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Up Front | Jan 2014

Show Me the Evidence

Little strikes more fear in my heart than a group of 40- to 70-year-old women in my waiting room preparing for my consultation. They frequently have dry eye disease (DED), have visited multiple eye care professionals, and feel angry that no one has helped them. They are the desperate housewives of Long Island.

Vision starts with the tear film. We ophthalmologists, however, are often willing to spend hundreds of thousands of dollars on technology to achieve a relatively small improvement in the results of cataract or LASIK surgery compared to what we can achieve by better managing the ocular surface.

I recently asked some leading experts how they diagnose DED. Each shared a different algorithm of Schirmer testing (with or without anesthesia), tear breakup time, lissamine conjunctival staining, fluorescein corneal staining, and examination of the tear meniscus. All relied on time-consuming tests and techniques that have not changed significantly during the past 30 years. Seldom do comprehensive ophthalmologists— who may lack the time, interest, or expertise— employ these algorithms.

Evidence-based testing is the cornerstone of treatment for almost every other medical specialty. It reduces the time to diagnosis, decreases the length of the visit, and improves the quality of treatment. We ophthalmologists need to follow suit, and in fact, the shift toward objective testing has begun. The most widely used and perhaps most sensitive point-of-service test to diagnose DED today is tear osmolarity, an established research tool that is now available in our clinics (TearLab Osmolarity System; TearLab Corporation).1 Under our direction, staff can use tear osmolarity to diagnose and quantify DED.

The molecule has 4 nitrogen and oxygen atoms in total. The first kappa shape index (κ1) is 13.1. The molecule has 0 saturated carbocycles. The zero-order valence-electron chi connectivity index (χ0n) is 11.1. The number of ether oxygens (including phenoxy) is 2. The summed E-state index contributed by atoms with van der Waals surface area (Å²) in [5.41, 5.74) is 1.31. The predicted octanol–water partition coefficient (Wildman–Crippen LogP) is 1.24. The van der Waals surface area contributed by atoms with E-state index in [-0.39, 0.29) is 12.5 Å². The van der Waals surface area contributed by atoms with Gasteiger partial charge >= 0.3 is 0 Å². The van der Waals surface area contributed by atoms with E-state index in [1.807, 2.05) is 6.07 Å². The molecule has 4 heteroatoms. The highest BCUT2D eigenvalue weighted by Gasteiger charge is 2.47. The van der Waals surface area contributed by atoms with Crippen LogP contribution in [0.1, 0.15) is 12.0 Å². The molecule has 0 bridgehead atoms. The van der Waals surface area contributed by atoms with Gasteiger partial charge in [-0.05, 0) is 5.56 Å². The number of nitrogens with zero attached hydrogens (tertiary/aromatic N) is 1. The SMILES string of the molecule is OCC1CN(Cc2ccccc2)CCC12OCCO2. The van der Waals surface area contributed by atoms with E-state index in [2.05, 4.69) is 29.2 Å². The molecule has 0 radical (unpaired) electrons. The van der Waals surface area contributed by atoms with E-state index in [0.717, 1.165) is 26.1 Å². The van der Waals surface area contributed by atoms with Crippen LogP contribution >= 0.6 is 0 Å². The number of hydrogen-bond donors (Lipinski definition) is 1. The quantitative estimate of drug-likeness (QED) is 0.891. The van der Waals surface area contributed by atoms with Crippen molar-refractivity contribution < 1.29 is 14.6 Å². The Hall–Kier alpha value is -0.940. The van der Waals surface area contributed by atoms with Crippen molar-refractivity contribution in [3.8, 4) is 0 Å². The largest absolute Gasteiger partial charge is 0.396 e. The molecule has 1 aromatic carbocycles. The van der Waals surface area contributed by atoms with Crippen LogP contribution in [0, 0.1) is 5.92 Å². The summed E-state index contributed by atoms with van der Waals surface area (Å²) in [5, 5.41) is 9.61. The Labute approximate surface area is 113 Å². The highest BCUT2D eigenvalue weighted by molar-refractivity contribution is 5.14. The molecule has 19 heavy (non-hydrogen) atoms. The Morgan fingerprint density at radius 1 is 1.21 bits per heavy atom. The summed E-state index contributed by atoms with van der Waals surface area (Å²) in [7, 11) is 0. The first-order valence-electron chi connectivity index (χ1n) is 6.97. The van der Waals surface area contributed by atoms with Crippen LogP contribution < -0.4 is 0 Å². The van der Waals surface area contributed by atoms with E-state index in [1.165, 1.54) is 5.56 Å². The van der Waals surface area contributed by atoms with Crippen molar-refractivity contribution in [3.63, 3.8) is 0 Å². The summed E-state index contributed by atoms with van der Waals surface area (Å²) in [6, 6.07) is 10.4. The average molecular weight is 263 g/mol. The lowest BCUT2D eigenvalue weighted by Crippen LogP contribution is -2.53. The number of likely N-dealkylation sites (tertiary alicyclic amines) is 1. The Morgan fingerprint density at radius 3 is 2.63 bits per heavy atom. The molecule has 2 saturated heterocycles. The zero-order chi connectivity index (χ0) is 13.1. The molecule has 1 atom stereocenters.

A newly available test in the United States (InflammaDry; Rapid Pathogen Screening Inc.) detects elevated levels of the inflammatory biomarker matrix metalloproteinase 9 (MMP-9) in tears. Elevated levels of MMP-9 are a more sensitive marker for DED than clinical signs.2,3 Patients with increased MMP-9 will likely benefit from targeted treatment with antiinflammatory therapy such as cyclosporine; when the inflammation has been reduced will influence the appropriate timing of interventions such as punctal plugs. Additionally, for the first time, we can look at the lipid layer of the tear film using interferometry (LipiView Ocular Surface Interferometer; TearScience, Inc.).

Now that we can evaluate the lipid layer of the tear film and ocular surface inflammation, I predict that we will be more capable of devising the targeted treatment of both aqueous-deficient and evaporative DED—a welcome development for the millions of desperate men and women looking for help.

Eric D. Donnenfeld, MD Chief Medical Editor

  1. Yeu E, Reeves SW, Wang L, Randleman JB; ASCRS Young Physicians and Residents Clinical Committee. Resident surgical experience with lens and corneal refractive surgery: survey of the ASCRS Young Physicians and Residents Membership. J Cataract Refract Surg. 2013;39(2):279-284.
  2. Sambursky R, Davitt WF, Latkany R. Sensitivity and specificity of a point-of-care matrix metalloproteinase 9 immunoassay for diagnosing inflammation related to dry eye. JAMA Ophthalmol. 2013;131(1):24-28.
  3. Chotikavanich S, de Paiva CS, Li de Q, et al. Production and activity of matrix metalloproteinase-9 on the ocular surface increase in dysfunctional tear syndrome. Invest Ophthalmol Vis Sci. 2009;50(7):3203-3209.
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